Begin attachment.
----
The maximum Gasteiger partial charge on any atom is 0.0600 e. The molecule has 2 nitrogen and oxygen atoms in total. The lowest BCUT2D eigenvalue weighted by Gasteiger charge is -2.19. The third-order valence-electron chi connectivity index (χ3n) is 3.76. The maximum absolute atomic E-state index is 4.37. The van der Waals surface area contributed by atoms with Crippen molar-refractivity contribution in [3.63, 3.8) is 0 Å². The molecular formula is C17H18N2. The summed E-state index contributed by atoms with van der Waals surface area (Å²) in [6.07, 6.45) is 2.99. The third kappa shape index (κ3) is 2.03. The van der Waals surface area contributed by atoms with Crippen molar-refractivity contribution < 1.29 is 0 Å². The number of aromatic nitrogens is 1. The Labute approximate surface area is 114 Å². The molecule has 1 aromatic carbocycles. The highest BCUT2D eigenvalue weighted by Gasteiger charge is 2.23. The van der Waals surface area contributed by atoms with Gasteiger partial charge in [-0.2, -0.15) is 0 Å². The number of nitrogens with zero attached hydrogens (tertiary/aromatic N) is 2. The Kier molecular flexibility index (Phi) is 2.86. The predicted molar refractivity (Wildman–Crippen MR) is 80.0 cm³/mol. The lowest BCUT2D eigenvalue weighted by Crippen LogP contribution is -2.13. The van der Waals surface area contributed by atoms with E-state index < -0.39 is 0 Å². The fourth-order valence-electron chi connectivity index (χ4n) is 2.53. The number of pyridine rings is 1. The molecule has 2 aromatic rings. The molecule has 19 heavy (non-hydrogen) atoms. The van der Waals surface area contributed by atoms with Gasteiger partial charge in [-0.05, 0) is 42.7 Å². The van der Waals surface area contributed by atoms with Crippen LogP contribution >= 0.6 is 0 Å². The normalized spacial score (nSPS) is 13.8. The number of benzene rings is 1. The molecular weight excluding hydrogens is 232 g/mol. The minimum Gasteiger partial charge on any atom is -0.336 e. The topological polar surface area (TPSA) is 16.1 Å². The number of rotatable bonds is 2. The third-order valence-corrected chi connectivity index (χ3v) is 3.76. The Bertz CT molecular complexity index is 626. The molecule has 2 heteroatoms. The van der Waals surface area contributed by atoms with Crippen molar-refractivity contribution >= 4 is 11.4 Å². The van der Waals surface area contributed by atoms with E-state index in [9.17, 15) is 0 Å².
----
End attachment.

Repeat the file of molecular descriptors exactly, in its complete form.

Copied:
The maximum Gasteiger partial charge on any atom is 0.0600 e. The molecule has 2 nitrogen and oxygen atoms in total. The lowest BCUT2D eigenvalue weighted by Gasteiger charge is -2.19. The third-order valence-electron chi connectivity index (χ3n) is 3.76. The maximum absolute atomic E-state index is 4.37. The van der Waals surface area contributed by atoms with Crippen molar-refractivity contribution in [3.63, 3.8) is 0 Å². The molecular formula is C17H18N2. The summed E-state index contributed by atoms with van der Waals surface area (Å²) in [6.07, 6.45) is 2.99. The third kappa shape index (κ3) is 2.03. The van der Waals surface area contributed by atoms with Crippen molar-refractivity contribution < 1.29 is 0 Å². The number of aromatic nitrogens is 1. The Labute approximate surface area is 114 Å². The molecule has 1 aromatic carbocycles. The highest BCUT2D eigenvalue weighted by Gasteiger charge is 2.23. The van der Waals surface area contributed by atoms with Gasteiger partial charge in [-0.2, -0.15) is 0 Å². The number of nitrogens with zero attached hydrogens (tertiary/aromatic N) is 2. The Kier molecular flexibility index (Phi) is 2.86. The predicted molar refractivity (Wildman–Crippen MR) is 80.0 cm³/mol. The lowest BCUT2D eigenvalue weighted by Crippen LogP contribution is -2.13. The van der Waals surface area contributed by atoms with E-state index < -0.39 is 0 Å². The fourth-order valence-electron chi connectivity index (χ4n) is 2.53. The number of pyridine rings is 1. The molecule has 2 aromatic rings. The molecule has 19 heavy (non-hydrogen) atoms. The van der Waals surface area contributed by atoms with Gasteiger partial charge in [-0.05, 0) is 42.7 Å². The van der Waals surface area contributed by atoms with Crippen LogP contribution >= 0.6 is 0 Å². The normalized spacial score (nSPS) is 13.8. The number of benzene rings is 1. The molecular weight excluding hydrogens is 232 g/mol. The minimum Gasteiger partial charge on any atom is -0.336 e. The topological polar surface area (TPSA) is 16.1 Å². The number of rotatable bonds is 2. The third-order valence-corrected chi connectivity index (χ3v) is 3.76. The Bertz CT molecular complexity index is 626. The molecule has 2 heteroatoms. The van der Waals surface area contributed by atoms with Crippen molar-refractivity contribution >= 4 is 11.4 Å². The van der Waals surface area contributed by atoms with E-state index in [9.17, 15) is 0 Å².